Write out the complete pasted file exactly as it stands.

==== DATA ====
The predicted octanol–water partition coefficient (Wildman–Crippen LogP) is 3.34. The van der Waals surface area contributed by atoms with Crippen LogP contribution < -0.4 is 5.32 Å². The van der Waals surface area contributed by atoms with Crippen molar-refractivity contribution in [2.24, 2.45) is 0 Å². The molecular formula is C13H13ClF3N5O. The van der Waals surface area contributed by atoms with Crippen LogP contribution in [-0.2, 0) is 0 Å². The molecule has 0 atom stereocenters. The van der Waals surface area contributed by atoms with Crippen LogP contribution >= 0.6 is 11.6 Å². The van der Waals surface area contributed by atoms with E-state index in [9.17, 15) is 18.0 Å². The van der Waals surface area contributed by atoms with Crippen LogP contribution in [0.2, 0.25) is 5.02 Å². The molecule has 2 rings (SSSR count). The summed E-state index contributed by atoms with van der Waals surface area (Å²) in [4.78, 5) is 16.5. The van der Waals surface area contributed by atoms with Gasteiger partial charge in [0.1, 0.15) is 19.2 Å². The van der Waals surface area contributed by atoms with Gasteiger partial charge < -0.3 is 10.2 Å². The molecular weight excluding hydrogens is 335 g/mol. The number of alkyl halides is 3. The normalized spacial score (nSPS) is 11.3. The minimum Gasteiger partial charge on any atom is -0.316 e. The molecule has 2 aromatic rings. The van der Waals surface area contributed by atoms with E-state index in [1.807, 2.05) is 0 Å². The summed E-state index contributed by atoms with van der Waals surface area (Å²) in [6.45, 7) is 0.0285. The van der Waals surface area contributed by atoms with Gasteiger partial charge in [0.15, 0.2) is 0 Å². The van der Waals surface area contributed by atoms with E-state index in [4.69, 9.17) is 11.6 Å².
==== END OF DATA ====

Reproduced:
The predicted octanol–water partition coefficient (Wildman–Crippen LogP) is 3.34. The van der Waals surface area contributed by atoms with Crippen LogP contribution < -0.4 is 5.32 Å². The van der Waals surface area contributed by atoms with Crippen molar-refractivity contribution in [2.24, 2.45) is 0 Å². The molecular formula is C13H13ClF3N5O. The van der Waals surface area contributed by atoms with Crippen LogP contribution in [-0.2, 0) is 0 Å². The molecule has 0 atom stereocenters. The van der Waals surface area contributed by atoms with Crippen LogP contribution >= 0.6 is 11.6 Å². The van der Waals surface area contributed by atoms with E-state index in [9.17, 15) is 18.0 Å². The van der Waals surface area contributed by atoms with Crippen LogP contribution in [0.2, 0.25) is 5.02 Å². The molecule has 2 rings (SSSR count). The summed E-state index contributed by atoms with van der Waals surface area (Å²) in [4.78, 5) is 16.5. The van der Waals surface area contributed by atoms with Gasteiger partial charge in [0.1, 0.15) is 19.2 Å². The van der Waals surface area contributed by atoms with Gasteiger partial charge < -0.3 is 10.2 Å². The molecular weight excluding hydrogens is 335 g/mol. The number of alkyl halides is 3. The normalized spacial score (nSPS) is 11.3. The minimum Gasteiger partial charge on any atom is -0.316 e. The molecule has 2 aromatic rings. The van der Waals surface area contributed by atoms with E-state index in [1.807, 2.05) is 0 Å². The summed E-state index contributed by atoms with van der Waals surface area (Å²) in [6.45, 7) is 0.0285. The van der Waals surface area contributed by atoms with Gasteiger partial charge in [0.15, 0.2) is 0 Å². The van der Waals surface area contributed by atoms with E-state index in [4.69, 9.17) is 11.6 Å².